Windows constructed without any sort of reinforcement have a tendency to warp and sag and will tend to have major functionality problems the older they get.
Glass type also plays an important role in the level of insulation obtained and not all double glazing is the same.
The general misconception is that triple glazing offers more sound insulation. This is completely unfounded, although there are options of triple glazing that offer higher level of insulation, this is achieved by the different thicknesses of the each pane, or by using specifically engineered glass.
For example a 4/16argon/4 low emission which is a double glazed unit and a 4/15argon/4/15argon/4 low emission, which is a triple glazing unit both offer 32 dB of sound reduction, whilst a 10/20argon/4 low emission double glazing unit offers 39sdB of glass insulation. Therefore, do not be fooled in buying triple glazing for added sound insulation unless it is specifically designed.
Let us take for example a very simple double glazed unit that you will normally find on cold aluminium windows which would be 4/10air/4. This has a U value of approximately 3.0w/m2k. If you use a slightly higher level of glass for example 4/ 16argon/4 climaguard this will result in a u value of 1.0w/m2k. meaning you will increase the thermal insulation by 3 times compared to simple glass. Although the initial cost of proper double glazing or triple glazing glass is slightly higher than simple glass, you will benefit from better insulation over a long period of time hence reducing energy bills. When working this out it will result that the initial additional cost for proper glass units will be nothing compared to the huge savings you will be getting.
The effect of Argon or krypton gas is that it increases the thermal insulation and also improves the sound insulation.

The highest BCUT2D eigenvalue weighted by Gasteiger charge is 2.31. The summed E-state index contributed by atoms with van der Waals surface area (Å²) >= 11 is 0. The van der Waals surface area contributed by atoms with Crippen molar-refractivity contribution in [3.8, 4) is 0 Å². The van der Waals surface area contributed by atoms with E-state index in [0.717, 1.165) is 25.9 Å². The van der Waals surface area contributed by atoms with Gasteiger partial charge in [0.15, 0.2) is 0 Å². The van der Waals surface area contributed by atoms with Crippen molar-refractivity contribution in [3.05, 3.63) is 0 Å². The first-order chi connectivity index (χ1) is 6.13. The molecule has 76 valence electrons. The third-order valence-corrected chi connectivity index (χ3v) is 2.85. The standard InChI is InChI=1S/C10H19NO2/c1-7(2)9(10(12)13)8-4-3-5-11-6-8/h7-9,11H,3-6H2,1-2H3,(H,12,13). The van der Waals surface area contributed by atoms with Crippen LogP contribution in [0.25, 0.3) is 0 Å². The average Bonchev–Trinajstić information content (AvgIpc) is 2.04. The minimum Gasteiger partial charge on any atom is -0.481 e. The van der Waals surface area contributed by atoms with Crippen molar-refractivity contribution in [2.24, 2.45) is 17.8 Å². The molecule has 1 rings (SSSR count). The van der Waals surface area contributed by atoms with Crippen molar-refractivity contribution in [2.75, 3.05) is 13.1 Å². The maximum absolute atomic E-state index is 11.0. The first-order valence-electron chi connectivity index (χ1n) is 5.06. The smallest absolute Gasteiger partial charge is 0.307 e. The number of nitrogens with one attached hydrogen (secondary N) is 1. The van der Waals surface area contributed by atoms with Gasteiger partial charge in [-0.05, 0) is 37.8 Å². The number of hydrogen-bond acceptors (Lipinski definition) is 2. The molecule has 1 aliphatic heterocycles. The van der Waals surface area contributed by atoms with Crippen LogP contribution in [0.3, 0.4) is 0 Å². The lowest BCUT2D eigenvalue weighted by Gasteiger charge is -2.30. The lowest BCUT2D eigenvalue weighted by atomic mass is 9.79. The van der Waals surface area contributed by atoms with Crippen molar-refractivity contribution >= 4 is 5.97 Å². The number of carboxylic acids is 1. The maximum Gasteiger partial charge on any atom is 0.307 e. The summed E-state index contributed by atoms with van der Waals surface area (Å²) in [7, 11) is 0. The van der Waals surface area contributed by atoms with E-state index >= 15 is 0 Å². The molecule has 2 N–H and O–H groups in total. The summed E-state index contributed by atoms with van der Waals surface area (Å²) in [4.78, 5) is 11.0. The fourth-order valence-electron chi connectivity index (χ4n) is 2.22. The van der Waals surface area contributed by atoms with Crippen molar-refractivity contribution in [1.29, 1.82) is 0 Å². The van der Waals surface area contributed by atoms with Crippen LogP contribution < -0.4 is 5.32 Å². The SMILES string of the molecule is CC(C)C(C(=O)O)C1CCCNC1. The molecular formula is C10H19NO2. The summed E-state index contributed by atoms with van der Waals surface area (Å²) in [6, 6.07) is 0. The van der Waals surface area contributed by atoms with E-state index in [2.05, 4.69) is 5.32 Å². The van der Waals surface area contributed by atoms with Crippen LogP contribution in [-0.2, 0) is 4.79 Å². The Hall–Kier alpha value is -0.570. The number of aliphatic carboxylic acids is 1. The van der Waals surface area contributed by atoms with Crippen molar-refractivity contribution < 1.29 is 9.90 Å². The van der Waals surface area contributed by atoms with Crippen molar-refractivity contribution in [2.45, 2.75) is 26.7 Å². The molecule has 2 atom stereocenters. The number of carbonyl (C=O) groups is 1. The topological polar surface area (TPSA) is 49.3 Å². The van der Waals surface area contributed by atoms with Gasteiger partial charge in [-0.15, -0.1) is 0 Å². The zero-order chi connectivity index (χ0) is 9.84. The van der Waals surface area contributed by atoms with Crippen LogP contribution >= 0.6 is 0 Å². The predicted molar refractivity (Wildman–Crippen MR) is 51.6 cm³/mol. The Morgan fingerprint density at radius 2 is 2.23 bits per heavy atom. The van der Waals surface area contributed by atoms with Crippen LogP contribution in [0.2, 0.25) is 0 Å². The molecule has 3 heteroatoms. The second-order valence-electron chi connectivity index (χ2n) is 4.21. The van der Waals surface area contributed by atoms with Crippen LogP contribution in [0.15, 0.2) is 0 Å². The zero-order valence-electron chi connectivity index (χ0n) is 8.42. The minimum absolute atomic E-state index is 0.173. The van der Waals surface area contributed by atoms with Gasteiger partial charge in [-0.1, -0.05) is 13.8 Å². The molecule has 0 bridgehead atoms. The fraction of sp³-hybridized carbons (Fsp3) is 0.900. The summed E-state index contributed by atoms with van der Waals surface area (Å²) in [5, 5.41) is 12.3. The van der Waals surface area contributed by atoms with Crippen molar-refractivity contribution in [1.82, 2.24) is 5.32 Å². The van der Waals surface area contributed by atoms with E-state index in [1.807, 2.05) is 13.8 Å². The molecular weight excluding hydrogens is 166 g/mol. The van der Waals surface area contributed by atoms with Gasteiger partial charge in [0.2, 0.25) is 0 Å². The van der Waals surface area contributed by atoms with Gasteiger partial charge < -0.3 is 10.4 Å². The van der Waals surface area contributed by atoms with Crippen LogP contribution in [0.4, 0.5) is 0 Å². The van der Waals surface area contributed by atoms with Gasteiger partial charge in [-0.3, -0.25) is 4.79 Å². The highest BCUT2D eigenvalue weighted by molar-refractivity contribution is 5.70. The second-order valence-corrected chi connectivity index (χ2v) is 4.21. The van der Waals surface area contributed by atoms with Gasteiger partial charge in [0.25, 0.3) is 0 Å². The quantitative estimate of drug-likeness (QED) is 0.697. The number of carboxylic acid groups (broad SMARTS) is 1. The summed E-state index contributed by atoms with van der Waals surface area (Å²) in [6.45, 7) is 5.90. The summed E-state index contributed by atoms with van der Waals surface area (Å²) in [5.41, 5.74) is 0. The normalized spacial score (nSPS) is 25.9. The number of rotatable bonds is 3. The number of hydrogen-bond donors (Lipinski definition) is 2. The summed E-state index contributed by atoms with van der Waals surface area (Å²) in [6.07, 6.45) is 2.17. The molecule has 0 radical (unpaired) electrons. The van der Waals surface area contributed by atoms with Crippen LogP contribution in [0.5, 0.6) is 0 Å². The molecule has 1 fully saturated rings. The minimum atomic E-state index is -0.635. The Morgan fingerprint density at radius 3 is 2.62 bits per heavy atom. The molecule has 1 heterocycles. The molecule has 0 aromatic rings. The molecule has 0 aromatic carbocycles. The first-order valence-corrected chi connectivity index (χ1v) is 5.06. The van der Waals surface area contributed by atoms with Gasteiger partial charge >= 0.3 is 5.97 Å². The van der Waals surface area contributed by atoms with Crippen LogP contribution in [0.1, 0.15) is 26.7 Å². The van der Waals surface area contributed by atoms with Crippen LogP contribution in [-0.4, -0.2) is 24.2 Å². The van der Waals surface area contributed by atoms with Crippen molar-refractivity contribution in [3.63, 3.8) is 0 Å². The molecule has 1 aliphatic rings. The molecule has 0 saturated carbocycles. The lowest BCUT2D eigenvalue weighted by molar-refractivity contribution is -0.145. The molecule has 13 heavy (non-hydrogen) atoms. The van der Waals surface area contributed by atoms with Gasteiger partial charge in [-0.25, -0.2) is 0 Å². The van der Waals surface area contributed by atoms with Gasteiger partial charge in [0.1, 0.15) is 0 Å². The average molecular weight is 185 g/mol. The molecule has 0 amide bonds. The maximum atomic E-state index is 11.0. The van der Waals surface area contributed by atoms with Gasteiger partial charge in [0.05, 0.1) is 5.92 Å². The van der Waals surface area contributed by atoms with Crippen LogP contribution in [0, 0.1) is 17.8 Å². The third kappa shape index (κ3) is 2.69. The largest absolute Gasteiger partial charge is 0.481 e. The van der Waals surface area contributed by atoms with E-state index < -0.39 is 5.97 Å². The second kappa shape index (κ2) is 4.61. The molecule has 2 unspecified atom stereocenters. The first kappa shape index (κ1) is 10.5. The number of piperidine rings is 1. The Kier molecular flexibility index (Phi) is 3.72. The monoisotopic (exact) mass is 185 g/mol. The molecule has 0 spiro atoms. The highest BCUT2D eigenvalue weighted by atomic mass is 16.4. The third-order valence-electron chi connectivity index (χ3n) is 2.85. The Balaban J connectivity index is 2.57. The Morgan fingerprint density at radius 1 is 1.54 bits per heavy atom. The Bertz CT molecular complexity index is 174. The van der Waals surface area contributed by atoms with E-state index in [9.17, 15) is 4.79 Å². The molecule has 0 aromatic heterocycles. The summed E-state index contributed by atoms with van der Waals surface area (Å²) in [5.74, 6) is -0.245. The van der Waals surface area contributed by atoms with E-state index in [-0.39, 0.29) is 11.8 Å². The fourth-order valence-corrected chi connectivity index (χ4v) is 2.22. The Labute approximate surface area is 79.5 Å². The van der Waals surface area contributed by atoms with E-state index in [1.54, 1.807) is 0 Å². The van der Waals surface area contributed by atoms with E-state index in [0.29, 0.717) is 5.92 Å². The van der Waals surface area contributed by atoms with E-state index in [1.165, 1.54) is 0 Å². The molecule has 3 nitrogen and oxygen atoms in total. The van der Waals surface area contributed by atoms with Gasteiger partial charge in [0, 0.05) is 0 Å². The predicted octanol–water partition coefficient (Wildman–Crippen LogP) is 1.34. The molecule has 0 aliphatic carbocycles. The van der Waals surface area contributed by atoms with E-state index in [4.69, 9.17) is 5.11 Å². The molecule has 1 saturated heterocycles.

Ours come with energy certification unlike some local glass and all our profiles and glass have a certificate backing our claims.
Fittings also play a very important factor in PVC windows. This also applies for wooden windows since they use the same fittings. As a general rule the best fittings are German, like Winkhause, Sigenia Aubi, Maco, GU and other leading brands. Turkish and Chinese copies of these fittings might still do the job for a short period of time, however they will not last as long as any respectable German fitting.
Currently, at CME Finishes, we are using Winkhause and Maco fittings. Proper uPVC window hinges have 3D adjustments which allows the window to be adjusted even if walls are slightly misaligned. Inferior quality PVC windows, although they might cost less initially, will probably require replacement of fittings on a quite frequent basis therefore running costs will be higher and once you add everything up these will be more expensive.
A good quality window combines a good quality uPVC profile, high quality glass and excellent fittings. Prices might initially cost more than its inferior counterpart, but the benefits you will get will result in savings that will by far exceed this.
For more information about uPVC apertures, feel free to contact one of our sales representatives on 2180 7000 or on email@example.com